The idea is interesting. The relatively new version of the very old problem, the paradox, that the validity of a writer to the valuable reader is one who doesn’t conform to trends; but for the writer to be published (and so survive) they must write something according to the stipulations of, ultimately, the accountants who work for the people surviving via the gullibility of the lowest common denominator. If they only publish the stuff which is likely to feature on Richard and Judy or Oprah’s list, then you get in your writers not artists but craftsmen employing formulae to give the public what it wants so they can be published. We ask for safety, that which is recognizable, and tell artists what they must write to get published. The world loses out, the readers and the writers, and we console ourselves with the quick fix. I don’t seek naked entertainment, I want blood on the page. When H.G. Wells and Huxley were writing, there were no genre categories in bookshops, the science fiction just fell under the fiction section. There only used to be fiction and non-fiction. How about that for allowing a reader to choose based on different criteria. This is all an over-simplification, but the lines are drawn. As always, there is grey area.

    • Thank you for your lengthy and provocative response. I think the poem not only focussed on the idea of consumerism and genre, but also the internal implications of the life of the writer on a person. It’s difficult to distinguish the poem, and I often reread it and think about different things it could mean myself.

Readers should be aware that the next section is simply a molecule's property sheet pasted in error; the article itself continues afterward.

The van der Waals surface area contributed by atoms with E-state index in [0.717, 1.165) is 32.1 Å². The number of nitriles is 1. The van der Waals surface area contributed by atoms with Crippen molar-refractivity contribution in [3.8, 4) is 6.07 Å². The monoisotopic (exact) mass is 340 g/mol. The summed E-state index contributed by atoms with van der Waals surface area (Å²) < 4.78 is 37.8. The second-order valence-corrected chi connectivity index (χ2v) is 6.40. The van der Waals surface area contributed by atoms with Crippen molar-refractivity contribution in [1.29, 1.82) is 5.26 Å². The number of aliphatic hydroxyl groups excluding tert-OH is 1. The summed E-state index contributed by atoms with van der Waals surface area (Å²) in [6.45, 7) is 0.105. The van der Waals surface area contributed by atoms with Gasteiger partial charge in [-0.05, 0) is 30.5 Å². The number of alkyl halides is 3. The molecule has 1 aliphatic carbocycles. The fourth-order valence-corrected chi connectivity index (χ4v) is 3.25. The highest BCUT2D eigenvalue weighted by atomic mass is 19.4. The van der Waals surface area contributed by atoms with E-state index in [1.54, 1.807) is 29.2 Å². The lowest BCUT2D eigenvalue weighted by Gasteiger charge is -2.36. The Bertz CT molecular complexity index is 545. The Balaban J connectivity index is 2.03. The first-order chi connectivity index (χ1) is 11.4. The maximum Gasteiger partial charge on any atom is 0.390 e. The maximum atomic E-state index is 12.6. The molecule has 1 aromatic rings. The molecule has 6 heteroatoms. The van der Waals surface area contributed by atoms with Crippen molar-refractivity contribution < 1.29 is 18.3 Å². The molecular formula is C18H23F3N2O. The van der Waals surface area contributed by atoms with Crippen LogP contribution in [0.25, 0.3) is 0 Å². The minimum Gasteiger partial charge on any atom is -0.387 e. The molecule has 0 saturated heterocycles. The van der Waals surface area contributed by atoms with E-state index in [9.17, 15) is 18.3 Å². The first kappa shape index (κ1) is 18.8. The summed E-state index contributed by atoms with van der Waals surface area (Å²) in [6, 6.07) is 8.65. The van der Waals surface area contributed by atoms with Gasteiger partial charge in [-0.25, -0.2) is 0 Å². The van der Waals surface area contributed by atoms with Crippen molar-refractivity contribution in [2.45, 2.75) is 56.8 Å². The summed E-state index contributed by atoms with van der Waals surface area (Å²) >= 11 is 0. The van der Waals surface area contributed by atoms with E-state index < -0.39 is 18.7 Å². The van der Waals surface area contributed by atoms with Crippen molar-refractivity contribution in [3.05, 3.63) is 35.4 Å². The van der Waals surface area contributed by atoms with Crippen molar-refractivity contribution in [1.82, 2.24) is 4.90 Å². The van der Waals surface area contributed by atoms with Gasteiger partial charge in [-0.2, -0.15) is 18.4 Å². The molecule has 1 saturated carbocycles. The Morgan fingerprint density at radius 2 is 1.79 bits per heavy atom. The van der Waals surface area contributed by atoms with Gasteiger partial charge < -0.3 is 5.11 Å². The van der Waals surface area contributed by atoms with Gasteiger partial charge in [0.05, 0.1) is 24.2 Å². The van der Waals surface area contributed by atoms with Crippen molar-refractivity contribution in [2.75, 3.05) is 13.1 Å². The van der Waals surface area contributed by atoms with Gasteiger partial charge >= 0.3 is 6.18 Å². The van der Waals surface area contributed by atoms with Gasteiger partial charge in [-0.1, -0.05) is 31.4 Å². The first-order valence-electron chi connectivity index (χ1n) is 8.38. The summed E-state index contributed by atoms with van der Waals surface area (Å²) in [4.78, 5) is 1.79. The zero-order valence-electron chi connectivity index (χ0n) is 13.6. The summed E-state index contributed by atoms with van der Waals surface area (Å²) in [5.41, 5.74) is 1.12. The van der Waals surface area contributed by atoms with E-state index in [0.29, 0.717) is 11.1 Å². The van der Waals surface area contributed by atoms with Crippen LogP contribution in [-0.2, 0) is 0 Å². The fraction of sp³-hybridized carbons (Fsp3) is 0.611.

I however do like to strike a balance between having pure blood on the page, to having a more refined kind of dissection of life; starkness and shock value don’t always appeal to me. I love ideas percolating in my mind, and thinking about one inexplicably subtle idea, in a variety of ways, so sometimes, shock value is too acid; it is too much. I love the finery and decadence of literature, because reality is not always dressed in finery, and literature allows us to take the reality and enhance it, making it decadent and beautiful. It does not have to be realistic.

      At the same time however, I appreciate the point you are making; there is certainly a place in the world for total abuse of the power of language, and a complete honesty within that. There is however, a great opportunity for decadence, especially in this period of deep recession.

      Thank you for your comments!
      (:

  2. I got the internal struggle, it’s one I have. My intention with my poetry is not to shock, although I aware some of it does, but just to try and be real in some way, as much as that’s possible. I can do finery too…

    The Sibilant Sesquipedalianist

    Sacred deviations
    to pullulating osculations;
    immemorial meditations
    on meaningless mediations.
    Conflating invitations
    for sell-a-bit celebrations:
    bon conflagrations,
    conjoined inflations;
    incendiary inspirations
    to elevated elations.

    Dissident recollections
    for mediocre dissertations
    found constipated invocations.

    The literary accidents
    of an inkwell miscreant?

    or

    The inkwell accidents
    of a ludicrous deviant?